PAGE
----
Fidel Ramos: Impeachment won’t solve poverty
Former President Fidel V. Ramos took the occasion of the 26th anniversary of the first Edsa People Power Revolution to assail the infighting between government branches as seen through the impeachment trial of Chief Justice Renato Corona.
“This anniversary is supposed to be a day of coming together. But that is what is missing in our country today … because our coequal, powerful branches of government are so divided,” he told reporters.
“That’s why now what we need is cooperation of all Filipinos and that’s something that won’t be attained just by impeachment,” said Ramos, one of the key players of Edsa I.
“Because there are still beggars, there are still starving people and there are still jobless people, impeachment will not solve the problem of poverty, inequity, and lack of jobs and a declining economy,” he said.
Not the message of Edsa
He said the disunity in government was not in keeping with the oneness that characterized the Edsa revolution when the people toppled the Marcos dictatorship through a peaceful uprising.
“I think that’s not the message of Edsa during our time,” Ramos said.
“After Edsa, we experienced change. We restored democracy during the time of Cory. And during my time [as president], I signed a final peace agreement with rebels like Sen. Gringo Honasan and the Moro National Liberation Front under Nur Misuari. We completed that in 1995-1996,” he said.
At the start of the Edsa revolution, Ramos, who then headed the Philippine Constabulary, withdrew support from Marcos and threw in his lot with then Defense Minister, now Senate President Juan Ponce Enrile.
Key figures reunite
Saturday’s Edsa commemoration was the first time in years that many of the key figures from the original revolution appeared, from Ramos to Enrile and Honasan.
People Power veterans reenacted the “Salubungan,” or the meeting of civilians and military troops at the height of the 1986 revolt.
From the gates of the Corinthian Gardens subdivision, former Sen. Agapito “Butz” Aquino led the civilian contingent, which marched on the short stretch of Edsa toward the People Power Monument, where the main program was held.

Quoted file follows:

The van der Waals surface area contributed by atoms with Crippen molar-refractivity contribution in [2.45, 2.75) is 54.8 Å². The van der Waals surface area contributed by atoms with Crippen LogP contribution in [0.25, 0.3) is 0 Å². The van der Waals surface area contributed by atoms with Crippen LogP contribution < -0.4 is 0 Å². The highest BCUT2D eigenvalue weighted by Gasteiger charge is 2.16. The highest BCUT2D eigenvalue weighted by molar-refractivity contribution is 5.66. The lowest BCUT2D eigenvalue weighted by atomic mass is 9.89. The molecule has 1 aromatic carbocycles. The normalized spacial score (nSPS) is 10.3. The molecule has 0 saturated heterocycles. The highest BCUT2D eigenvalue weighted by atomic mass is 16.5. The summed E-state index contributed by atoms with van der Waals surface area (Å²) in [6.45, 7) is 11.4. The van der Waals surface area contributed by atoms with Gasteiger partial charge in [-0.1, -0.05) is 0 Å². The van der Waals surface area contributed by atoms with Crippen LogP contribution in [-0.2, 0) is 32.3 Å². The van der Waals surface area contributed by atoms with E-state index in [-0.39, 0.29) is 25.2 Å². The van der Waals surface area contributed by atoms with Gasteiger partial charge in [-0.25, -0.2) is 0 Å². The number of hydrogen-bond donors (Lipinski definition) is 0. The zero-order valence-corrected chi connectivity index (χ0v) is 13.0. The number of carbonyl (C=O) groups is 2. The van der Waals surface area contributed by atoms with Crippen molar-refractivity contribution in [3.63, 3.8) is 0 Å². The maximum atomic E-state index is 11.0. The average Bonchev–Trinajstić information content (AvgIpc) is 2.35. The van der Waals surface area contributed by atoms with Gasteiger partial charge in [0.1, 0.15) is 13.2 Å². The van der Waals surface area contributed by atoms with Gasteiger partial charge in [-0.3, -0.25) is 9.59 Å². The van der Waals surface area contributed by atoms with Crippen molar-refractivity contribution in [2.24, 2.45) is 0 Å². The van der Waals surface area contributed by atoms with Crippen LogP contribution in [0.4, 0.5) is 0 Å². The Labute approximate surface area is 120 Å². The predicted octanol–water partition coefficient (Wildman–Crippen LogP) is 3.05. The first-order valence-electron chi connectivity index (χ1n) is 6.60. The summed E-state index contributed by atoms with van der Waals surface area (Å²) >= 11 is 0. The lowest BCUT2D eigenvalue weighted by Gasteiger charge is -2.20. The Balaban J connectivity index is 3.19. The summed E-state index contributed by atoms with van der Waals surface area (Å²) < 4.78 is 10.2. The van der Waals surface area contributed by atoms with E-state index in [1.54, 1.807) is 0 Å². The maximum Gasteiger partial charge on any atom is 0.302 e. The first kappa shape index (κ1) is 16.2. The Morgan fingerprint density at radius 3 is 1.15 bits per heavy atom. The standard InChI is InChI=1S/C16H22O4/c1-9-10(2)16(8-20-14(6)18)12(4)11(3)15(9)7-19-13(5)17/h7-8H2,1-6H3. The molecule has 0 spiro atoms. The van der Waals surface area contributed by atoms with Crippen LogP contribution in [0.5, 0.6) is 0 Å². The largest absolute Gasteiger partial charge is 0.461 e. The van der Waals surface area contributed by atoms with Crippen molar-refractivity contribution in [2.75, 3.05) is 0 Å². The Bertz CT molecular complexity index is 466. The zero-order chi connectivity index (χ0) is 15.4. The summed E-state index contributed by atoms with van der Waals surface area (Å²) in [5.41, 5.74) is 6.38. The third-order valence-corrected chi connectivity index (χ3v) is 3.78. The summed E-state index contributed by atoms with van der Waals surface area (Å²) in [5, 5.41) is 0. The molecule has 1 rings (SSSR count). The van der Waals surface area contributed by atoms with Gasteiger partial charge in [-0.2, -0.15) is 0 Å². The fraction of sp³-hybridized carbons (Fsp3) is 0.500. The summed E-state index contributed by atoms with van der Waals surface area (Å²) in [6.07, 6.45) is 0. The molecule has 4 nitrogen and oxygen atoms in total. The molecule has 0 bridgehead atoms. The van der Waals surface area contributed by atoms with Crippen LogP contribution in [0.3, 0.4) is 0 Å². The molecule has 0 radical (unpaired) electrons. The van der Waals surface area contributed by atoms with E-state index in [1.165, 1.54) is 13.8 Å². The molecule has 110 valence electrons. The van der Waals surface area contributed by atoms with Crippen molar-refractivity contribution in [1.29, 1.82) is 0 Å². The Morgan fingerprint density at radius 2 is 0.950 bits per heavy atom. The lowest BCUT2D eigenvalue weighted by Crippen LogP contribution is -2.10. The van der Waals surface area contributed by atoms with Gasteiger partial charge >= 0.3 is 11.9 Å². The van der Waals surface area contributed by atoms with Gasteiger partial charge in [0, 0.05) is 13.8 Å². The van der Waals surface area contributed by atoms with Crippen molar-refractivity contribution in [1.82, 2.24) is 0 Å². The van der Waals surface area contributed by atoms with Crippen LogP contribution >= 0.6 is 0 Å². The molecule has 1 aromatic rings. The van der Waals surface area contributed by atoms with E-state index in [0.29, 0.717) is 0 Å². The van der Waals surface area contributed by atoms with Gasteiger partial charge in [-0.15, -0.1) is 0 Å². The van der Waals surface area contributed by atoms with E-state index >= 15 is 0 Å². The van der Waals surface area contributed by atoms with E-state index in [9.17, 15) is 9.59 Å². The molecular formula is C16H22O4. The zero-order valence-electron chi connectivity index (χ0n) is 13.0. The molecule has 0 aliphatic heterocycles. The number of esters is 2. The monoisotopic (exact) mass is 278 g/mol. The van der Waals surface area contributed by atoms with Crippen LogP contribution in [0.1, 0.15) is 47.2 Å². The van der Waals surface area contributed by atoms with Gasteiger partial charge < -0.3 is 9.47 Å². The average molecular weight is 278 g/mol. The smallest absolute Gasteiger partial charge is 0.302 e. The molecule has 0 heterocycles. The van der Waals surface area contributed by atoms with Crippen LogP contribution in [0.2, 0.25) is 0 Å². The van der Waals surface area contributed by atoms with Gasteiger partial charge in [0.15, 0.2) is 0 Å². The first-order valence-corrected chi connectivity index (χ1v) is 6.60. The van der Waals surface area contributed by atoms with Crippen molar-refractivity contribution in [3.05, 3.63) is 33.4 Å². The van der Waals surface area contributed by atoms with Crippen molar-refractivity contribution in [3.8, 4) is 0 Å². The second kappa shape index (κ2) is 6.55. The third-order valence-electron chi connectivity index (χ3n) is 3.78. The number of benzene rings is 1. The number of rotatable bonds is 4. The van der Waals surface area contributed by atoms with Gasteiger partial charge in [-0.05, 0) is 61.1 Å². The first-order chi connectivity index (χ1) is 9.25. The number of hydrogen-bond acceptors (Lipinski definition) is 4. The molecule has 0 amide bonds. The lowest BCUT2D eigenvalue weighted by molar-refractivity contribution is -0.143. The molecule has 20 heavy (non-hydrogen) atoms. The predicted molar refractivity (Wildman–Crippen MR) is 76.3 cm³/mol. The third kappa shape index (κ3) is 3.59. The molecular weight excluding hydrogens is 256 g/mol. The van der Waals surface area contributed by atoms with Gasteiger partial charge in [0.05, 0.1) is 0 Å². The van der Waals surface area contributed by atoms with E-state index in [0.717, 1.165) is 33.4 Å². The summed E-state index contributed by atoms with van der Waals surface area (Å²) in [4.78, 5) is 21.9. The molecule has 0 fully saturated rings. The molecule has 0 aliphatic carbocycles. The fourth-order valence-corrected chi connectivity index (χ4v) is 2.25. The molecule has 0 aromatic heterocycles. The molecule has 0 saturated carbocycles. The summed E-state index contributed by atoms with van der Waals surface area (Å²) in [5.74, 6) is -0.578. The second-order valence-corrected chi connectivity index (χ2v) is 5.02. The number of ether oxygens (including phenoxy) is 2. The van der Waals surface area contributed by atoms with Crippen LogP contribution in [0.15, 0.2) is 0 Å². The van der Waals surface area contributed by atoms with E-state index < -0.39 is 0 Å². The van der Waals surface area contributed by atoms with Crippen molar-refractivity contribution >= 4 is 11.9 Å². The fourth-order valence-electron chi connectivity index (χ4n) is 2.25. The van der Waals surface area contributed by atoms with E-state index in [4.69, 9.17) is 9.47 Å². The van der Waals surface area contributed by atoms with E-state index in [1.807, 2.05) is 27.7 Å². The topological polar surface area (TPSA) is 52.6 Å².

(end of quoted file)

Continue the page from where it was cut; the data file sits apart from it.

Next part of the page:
The civilians were met by the military group led by Ramos, who marched from Gate 3 of Camp Aguinaldo, the Armed Forces headquarters, at the head of hundreds of uniformed military and police troops.
Two armored vehicles, festooned with yellow flowers, joined the procession of uniformed soldiers.
Government employees, church workers, civic leaders, boy scouts and students—many of them wearing yellow—assembled in front of the monument.
Among top government officials who attended the commemoration were President Aquino, Vice President Jejomar Binay, ex-President Joseph Estrada, House Speaker Feliciano Belmonte, Defense Secretary Voltaire Gazmin, AFP Chief Lt. Gen. Jessie Dellosa and Philippine National Police Director General Nicanor Bartolome.
Also present were Justice Secretary Leila de Lima, Executive Secretary Paquito Ochoa Jr., Presidential Communications Operations Office Secretary Herminio Coloma, Sen. Vicento Sotto III, and Metropolitan Manila Development Authority Chair Francis Tolentino.
A helicopter flew overhead and sprinkled the crowd with yellow confetti, drawing cheers and applause. But some of the confetti appeared to have clumped together and dropped like bricks, nearly hitting a group of reporters in the media section.
Later, more showers of yellow paper strips burst from confetti cannons, rendering a yellow mist-like effect that made the crowd gasp.
Some 2,000 civil disturbance management troops were deployed to secure the festivities, which started at past 6 a.m. with Mr. Aquino’s arrival.
The “Salubungan” is a symbolic reenactment of the military leadership’s joining forces with civilian groups and breaking away with Marcos to rally behind opposition leader Corazon Aquino.
This marked the beginning of the People Power Revolution and the meeting has become an enduring symbol of military defiance against the dictatorship.
The festivities were capped by folk singer Freddie Aguilar’s rendition of the People Power anthem, “Bayan Ko.”